ACT’s regular bulletin
Free Press, 10 September 2018
Twyford’s PR Stunt
Housing Minister Phil Twyford claims a new housing development in Mt Roskill will help solve the housing crisis. The
government plans to build 10,000 new homes over 15 years by demolishing 3000 existing state homes. That works out to be
466 additional homes a year. New Zealand has a housing shortage of 71,194, and 44,738 are needed in Auckland alone. This
development will hardly make a dent in the housing shortfall.
The Underlying Issue
The Resource Management Act helped create the housing crisis through its several hundred pages of bureaucratic
processes, red-tape, and anti-development bias. It blocks developers from building the new homes Kiwis desperately need.
With so little land being freed up for development, the cost of housing has ballooned and has widened the gap between
those who own houses and those who don’t. The poorest New Zealanders spend 54 per cent of their income on housing – up
from 27 per cent before the RMA was passed.
What Would ACT Do?
ACT has consistently advocated
for creating separate urban development legislation, prioritising land supply, and reducing red tape on developers. New
Zealand has reformed its resource management laws every 25 years for a century – in 1926, 1953, 1977 and 1991. We’re now
overdue for fundamental reform. The current Government was elected to solve the housing crisis. Twyford needs to get on
with solving the underlying issues, rather than posing for photo opportunities.
Compulsory Te Reo Māori
The Greens want to force every child in state schools to learn te reo Māori. At least two Labour Party Ministers have
said the same. One media personality pointed out recently that kids need to have the Māori language forced down their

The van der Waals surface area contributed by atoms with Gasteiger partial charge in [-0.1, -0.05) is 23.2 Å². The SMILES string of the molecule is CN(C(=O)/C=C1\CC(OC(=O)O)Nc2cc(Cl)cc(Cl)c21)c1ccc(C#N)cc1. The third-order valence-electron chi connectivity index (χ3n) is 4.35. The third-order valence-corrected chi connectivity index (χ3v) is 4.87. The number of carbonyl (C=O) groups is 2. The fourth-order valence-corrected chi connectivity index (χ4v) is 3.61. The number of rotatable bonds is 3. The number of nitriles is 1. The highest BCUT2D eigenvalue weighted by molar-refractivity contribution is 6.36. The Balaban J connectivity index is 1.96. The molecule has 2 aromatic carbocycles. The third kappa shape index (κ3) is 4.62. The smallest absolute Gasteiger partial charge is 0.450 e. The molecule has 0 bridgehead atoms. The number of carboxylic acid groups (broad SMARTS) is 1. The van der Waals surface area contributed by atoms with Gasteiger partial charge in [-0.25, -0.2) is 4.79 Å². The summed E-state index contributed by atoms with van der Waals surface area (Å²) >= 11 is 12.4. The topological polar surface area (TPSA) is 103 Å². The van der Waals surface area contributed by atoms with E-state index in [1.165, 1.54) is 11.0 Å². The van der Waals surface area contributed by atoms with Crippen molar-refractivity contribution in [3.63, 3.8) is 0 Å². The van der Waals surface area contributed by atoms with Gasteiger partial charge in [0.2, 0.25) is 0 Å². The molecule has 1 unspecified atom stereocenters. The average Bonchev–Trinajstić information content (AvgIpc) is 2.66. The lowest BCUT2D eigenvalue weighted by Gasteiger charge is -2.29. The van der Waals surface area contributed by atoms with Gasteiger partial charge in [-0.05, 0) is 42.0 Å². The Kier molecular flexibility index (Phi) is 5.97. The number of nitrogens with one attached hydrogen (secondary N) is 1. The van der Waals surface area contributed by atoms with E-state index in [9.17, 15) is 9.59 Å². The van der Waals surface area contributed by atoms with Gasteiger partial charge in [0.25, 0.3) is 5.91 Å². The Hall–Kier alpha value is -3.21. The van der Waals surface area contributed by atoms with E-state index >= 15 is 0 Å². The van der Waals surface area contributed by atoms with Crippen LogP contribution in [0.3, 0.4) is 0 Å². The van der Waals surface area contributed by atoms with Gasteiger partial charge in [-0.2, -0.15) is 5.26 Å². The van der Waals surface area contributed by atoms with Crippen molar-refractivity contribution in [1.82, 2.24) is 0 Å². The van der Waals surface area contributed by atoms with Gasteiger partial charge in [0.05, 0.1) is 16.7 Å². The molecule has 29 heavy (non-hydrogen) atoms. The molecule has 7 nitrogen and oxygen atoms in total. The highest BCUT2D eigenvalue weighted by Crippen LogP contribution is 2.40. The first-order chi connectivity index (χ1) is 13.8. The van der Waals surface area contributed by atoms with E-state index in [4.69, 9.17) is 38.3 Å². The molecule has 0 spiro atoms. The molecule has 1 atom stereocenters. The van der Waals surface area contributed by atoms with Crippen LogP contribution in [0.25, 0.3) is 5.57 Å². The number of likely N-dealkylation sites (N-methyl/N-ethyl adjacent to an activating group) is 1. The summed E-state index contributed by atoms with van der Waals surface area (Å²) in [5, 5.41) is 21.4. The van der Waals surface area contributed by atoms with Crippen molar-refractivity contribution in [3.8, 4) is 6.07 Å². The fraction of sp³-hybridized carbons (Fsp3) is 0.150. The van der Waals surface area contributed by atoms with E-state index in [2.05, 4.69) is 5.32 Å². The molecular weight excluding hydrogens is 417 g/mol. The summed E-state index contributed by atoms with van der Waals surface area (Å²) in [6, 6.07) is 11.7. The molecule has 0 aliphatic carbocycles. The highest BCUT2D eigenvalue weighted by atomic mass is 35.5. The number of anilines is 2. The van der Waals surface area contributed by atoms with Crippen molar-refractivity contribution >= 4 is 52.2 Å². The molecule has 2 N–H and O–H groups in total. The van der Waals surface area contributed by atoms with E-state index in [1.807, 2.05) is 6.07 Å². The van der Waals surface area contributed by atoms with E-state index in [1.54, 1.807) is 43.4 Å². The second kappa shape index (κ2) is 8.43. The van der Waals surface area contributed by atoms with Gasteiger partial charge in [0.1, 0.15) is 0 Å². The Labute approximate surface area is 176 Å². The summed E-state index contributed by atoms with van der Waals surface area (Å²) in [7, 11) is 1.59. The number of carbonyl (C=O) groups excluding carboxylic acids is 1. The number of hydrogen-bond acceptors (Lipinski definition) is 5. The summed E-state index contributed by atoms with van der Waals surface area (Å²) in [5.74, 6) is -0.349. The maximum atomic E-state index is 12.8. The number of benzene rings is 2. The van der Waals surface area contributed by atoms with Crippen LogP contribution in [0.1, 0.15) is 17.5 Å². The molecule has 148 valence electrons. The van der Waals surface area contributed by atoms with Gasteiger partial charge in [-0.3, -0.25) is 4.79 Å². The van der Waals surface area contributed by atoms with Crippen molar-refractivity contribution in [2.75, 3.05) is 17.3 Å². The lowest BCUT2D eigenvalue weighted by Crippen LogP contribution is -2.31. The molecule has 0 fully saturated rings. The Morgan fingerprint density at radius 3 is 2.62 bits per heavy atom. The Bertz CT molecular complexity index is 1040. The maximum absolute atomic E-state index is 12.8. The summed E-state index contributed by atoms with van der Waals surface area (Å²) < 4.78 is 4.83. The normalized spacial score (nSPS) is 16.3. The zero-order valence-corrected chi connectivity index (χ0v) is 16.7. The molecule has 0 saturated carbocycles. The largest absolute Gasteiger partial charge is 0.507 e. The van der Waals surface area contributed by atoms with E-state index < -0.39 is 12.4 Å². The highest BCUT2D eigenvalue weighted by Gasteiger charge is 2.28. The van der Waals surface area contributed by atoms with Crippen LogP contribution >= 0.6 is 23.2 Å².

throats or it will die. This gets to the heart of the argument. The Left want to use kids as a means to achieve their
Getting the Basics Right
The point of education is to equip children with the basic skills to succeed in life. Many kids already struggle with
basic reading and writing skills. In one reading literacy report, Year 5 students ranked 33 out of 50 countries, and
last out of English-speaking countries. Another found that, of Year 11 students with NCEA Level 1, only 49 per cent
achieved the international reading benchmark. Forcing kids that have enough trouble with English to learn te reo Māori
as well could see them fall even further behind.
Government Waste #1
It was revealed last week that the cost of the Government’s much-vaunted ‘Justice Summit’ had ballooned from $700,000 to
$1.5 million. What did taxpayers get for that money? Are New Zealanders any safer as a result? Of course not. It was a
feel-good talkfest. Nothing concrete has emerged from it. ACT can feel vindicated by the fact that it was the only
political party not to attend the summit.
Government Waste #2
More than 10 months into its tenure, the Government has a Minister who is paid $290,000 a year, but has a role without a
job description. Kelvin Davis is the Crown-Māori Relations Minister, but we don’t know what he does. After being asked
last week what his job entails, Kelvin said ‘an announcement will be made soon’. That is completely unacceptable and
shows what a shambles this Government is.
Smaller Government Bill Needed
We have a bloated Executive of 31 highly-paid Ministers and Undersecretaries. Many of them hold unnecessary portfolios
and haven’t achieved anything concrete in ten months. The Fourth Labour Government enacted the most far-reaching
economic reforms in our country’s history with a smaller Cabinet than the current one. ACT’s Smaller Government Bill
will deliver fewer politicians and more accountability. New Zealand needs smaller, smarter government.
Government Waste #3
Taxpayers have given $2.4 million to create just three jobs at a tourism hub in Kawakawa. That’s $800,000 a job.
Official documents show this was a shocker of a decision. The hub's revenues are overstated and it will cannibalise
other businesses in the area. The Friedensreich Hundertwasser-themed hub didn’t even have the rights to put the artist’s
name to it. Shane Jones’ officials told him not to approve the funding but he signed the cheque anyway.
Standing Against Government Waste
Taxpayers are being forced to pay for wasteful projects to ensure NZ First’s political survival. Shane Jones needs to
spend $2 million a day to get through the $3 billion Provincial Growth Fund, so the waste is sure to continue. The Fund
is a continuation of National's corporate welfare policies. Only ACT stands on the side of taxpayers in opposing
wasteful politicians and bureaucrats.